Korea now finds itself in an awkward position in discussing free trade schemes with the world’s two largest economies ― the U.S. and China.
During his talks with Chinese officials in Beijing last week, Finance Minister Choi Kyung-hwan urged them to take swift actions toward implementing a bilateral free trade agreement. Choi said in a separate meeting with Korean correspondents that it was difficult to specify how long it would take for the two sides to resolve remaining differences to work out a final deal.
His remarks came as something untoward for economic commentators and businesspeople here.
Negotiators from the two countries concluded the deal in principle two hours before President Park Geun-hye and her Chinese counterpart Xi Jinping held bilateral talks on the sidelines of the Asia-Pacific Economic Cooperation summit in Beijing last November. At the time, they said a final agreement would be initialed probably in January after some technicalities were ironed out.
It now seems that the initialing of the accord will not come in the foreseeable future. Officials here say China needs more time to fix its stance. But they do not appear to know the exact reason for the delay.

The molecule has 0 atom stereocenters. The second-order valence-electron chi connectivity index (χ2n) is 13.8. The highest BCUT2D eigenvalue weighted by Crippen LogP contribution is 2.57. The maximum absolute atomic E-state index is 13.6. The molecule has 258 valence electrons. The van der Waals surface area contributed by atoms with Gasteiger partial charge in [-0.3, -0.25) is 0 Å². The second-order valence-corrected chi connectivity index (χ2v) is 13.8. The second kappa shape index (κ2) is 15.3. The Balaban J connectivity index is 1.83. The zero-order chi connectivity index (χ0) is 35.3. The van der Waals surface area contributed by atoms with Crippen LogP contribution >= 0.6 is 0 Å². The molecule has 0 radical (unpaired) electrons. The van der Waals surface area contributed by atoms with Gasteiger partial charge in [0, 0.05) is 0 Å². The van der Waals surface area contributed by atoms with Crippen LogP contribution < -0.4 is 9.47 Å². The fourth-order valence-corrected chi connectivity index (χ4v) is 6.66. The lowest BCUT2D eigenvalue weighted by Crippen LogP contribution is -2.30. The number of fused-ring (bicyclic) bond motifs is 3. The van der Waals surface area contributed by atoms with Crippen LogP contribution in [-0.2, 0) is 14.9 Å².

This situation contrasts with Beijing’s aggressiveness, as seen in its negotiations with Seoul, which was more cautious on striking a deal. Now that Korea has been set in the FTA framework with China, some critics here note, China has no reason to hasten to implement the accord, under which the two sides are required to remove tariffs on more than 90 percent of goods over the next two decades, at the risk of damaging its industries.
Korea had dragged its feet on deciding whether to join the U.S.-led Trans-Pacific Partnership while engaging in trade talks with China. Seoul officials seemed particularly worried about disrupting China’s push for its own version of a regional bloc named the Free Trade Area of the Asia-Pacific.
After last November’s announcement of the conclusion of bilateral trade talks with China, voices were raised here for Korea’s participation in the TPP negotiations, which are expected to reach a tentative deal in March. The head of the country’s traders association warned that failure to become part of the trading bloc that would account for nearly 40 percent of the world’s gross domestic product could result in serious losses for local companies. But the U.S. brushed away Seoul’s request to join the TPP talks involving 12 countries, dashing the possibility of Korea becoming a starting member of the group.
Seoul officials need to pay heed to criticism that their sitting on the fence between the two largest economies without a sound strategy has put them in an embarrassing situation. This is yet another reminder of the difficulties or risks Korea faces in trying to strike a delicate balance between China and the U.S.
What is now perceived here as an about-face by China on the bilateral FTA may be strengthening calls from the Korean public for being more careful not to undermine the alliance with the U.S. with too much consideration of this balance. China should accelerate the work to implement the trade pact with Korea unless it wants this sentiment to spread further here.